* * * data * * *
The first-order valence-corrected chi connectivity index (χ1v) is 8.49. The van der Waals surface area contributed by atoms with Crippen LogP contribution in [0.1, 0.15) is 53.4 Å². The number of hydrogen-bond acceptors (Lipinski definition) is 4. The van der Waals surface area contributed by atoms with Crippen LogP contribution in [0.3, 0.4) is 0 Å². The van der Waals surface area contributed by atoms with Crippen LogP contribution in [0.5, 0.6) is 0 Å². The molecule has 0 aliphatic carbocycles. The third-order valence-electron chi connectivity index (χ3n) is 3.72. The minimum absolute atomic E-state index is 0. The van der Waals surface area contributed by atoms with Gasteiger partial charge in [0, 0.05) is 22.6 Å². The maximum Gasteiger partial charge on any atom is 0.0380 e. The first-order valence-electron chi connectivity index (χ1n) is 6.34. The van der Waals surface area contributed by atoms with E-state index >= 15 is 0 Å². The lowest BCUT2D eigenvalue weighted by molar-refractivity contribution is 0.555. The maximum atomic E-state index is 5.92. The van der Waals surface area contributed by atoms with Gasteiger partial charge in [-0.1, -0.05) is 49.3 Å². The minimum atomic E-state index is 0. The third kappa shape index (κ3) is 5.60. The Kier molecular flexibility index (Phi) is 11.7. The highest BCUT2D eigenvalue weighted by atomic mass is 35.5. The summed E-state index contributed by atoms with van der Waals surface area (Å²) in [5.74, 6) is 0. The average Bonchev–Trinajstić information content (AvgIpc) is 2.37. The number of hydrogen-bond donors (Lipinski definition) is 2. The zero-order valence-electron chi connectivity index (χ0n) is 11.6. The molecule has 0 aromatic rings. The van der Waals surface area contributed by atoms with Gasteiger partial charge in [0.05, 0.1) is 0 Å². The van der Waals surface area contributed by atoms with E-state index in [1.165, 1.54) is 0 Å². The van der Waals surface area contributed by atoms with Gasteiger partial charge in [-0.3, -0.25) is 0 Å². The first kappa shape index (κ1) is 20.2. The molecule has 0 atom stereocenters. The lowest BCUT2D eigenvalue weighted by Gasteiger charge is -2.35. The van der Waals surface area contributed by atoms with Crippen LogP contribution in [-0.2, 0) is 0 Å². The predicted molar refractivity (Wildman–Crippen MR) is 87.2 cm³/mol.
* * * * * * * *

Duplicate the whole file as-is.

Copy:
The first-order valence-corrected chi connectivity index (χ1v) is 8.49. The van der Waals surface area contributed by atoms with Crippen LogP contribution in [0.1, 0.15) is 53.4 Å². The number of hydrogen-bond acceptors (Lipinski definition) is 4. The van der Waals surface area contributed by atoms with Crippen LogP contribution in [0.3, 0.4) is 0 Å². The van der Waals surface area contributed by atoms with Crippen LogP contribution in [0.5, 0.6) is 0 Å². The molecule has 0 aliphatic carbocycles. The third-order valence-electron chi connectivity index (χ3n) is 3.72. The minimum absolute atomic E-state index is 0. The van der Waals surface area contributed by atoms with Gasteiger partial charge in [0, 0.05) is 22.6 Å². The maximum Gasteiger partial charge on any atom is 0.0380 e. The first-order valence-electron chi connectivity index (χ1n) is 6.34. The van der Waals surface area contributed by atoms with E-state index >= 15 is 0 Å². The lowest BCUT2D eigenvalue weighted by molar-refractivity contribution is 0.555. The maximum atomic E-state index is 5.92. The van der Waals surface area contributed by atoms with Gasteiger partial charge in [-0.1, -0.05) is 49.3 Å². The minimum atomic E-state index is 0. The third kappa shape index (κ3) is 5.60. The Kier molecular flexibility index (Phi) is 11.7. The highest BCUT2D eigenvalue weighted by atomic mass is 35.5. The summed E-state index contributed by atoms with van der Waals surface area (Å²) in [5.74, 6) is 0. The average Bonchev–Trinajstić information content (AvgIpc) is 2.37. The number of hydrogen-bond donors (Lipinski definition) is 2. The zero-order valence-electron chi connectivity index (χ0n) is 11.6. The molecule has 0 aromatic rings. The van der Waals surface area contributed by atoms with Gasteiger partial charge in [0.05, 0.1) is 0 Å². The van der Waals surface area contributed by atoms with E-state index in [1.165, 1.54) is 0 Å². The van der Waals surface area contributed by atoms with Gasteiger partial charge in [-0.3, -0.25) is 0 Å². The first kappa shape index (κ1) is 20.2. The molecule has 0 atom stereocenters. The lowest BCUT2D eigenvalue weighted by Gasteiger charge is -2.35. The van der Waals surface area contributed by atoms with Crippen LogP contribution in [-0.2, 0) is 0 Å². The predicted molar refractivity (Wildman–Crippen MR) is 87.2 cm³/mol.